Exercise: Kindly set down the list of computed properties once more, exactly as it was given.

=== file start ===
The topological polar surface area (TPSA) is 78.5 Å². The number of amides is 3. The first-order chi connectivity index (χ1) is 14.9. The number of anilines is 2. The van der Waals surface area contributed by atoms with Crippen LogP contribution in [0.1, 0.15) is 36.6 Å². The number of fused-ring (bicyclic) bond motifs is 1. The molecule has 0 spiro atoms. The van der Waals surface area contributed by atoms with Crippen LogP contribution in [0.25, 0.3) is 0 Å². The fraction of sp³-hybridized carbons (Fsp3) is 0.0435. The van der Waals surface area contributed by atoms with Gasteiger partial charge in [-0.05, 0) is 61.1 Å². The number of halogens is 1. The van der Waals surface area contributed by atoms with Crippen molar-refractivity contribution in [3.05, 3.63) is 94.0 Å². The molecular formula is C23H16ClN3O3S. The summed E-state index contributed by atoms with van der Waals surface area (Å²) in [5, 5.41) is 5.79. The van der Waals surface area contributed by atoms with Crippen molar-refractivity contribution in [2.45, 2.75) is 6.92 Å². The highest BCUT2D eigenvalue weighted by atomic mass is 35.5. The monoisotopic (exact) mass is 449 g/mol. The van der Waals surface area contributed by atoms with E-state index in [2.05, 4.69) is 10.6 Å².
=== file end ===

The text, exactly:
The topological polar surface area (TPSA) is 78.5 Å². The number of amides is 3. The first-order chi connectivity index (χ1) is 14.9. The number of anilines is 2. The van der Waals surface area contributed by atoms with Crippen LogP contribution in [0.1, 0.15) is 36.6 Å². The number of fused-ring (bicyclic) bond motifs is 1. The molecule has 0 spiro atoms. The van der Waals surface area contributed by atoms with Crippen LogP contribution in [0.25, 0.3) is 0 Å². The fraction of sp³-hybridized carbons (Fsp3) is 0.0435. The van der Waals surface area contributed by atoms with Gasteiger partial charge in [-0.05, 0) is 61.1 Å². The number of halogens is 1. The van der Waals surface area contributed by atoms with Crippen molar-refractivity contribution in [3.05, 3.63) is 94.0 Å². The molecular formula is C23H16ClN3O3S. The summed E-state index contributed by atoms with van der Waals surface area (Å²) in [5, 5.41) is 5.79. The van der Waals surface area contributed by atoms with Crippen molar-refractivity contribution in [2.45, 2.75) is 6.92 Å². The highest BCUT2D eigenvalue weighted by atomic mass is 35.5. The monoisotopic (exact) mass is 449 g/mol. The van der Waals surface area contributed by atoms with E-state index in [2.05, 4.69) is 10.6 Å².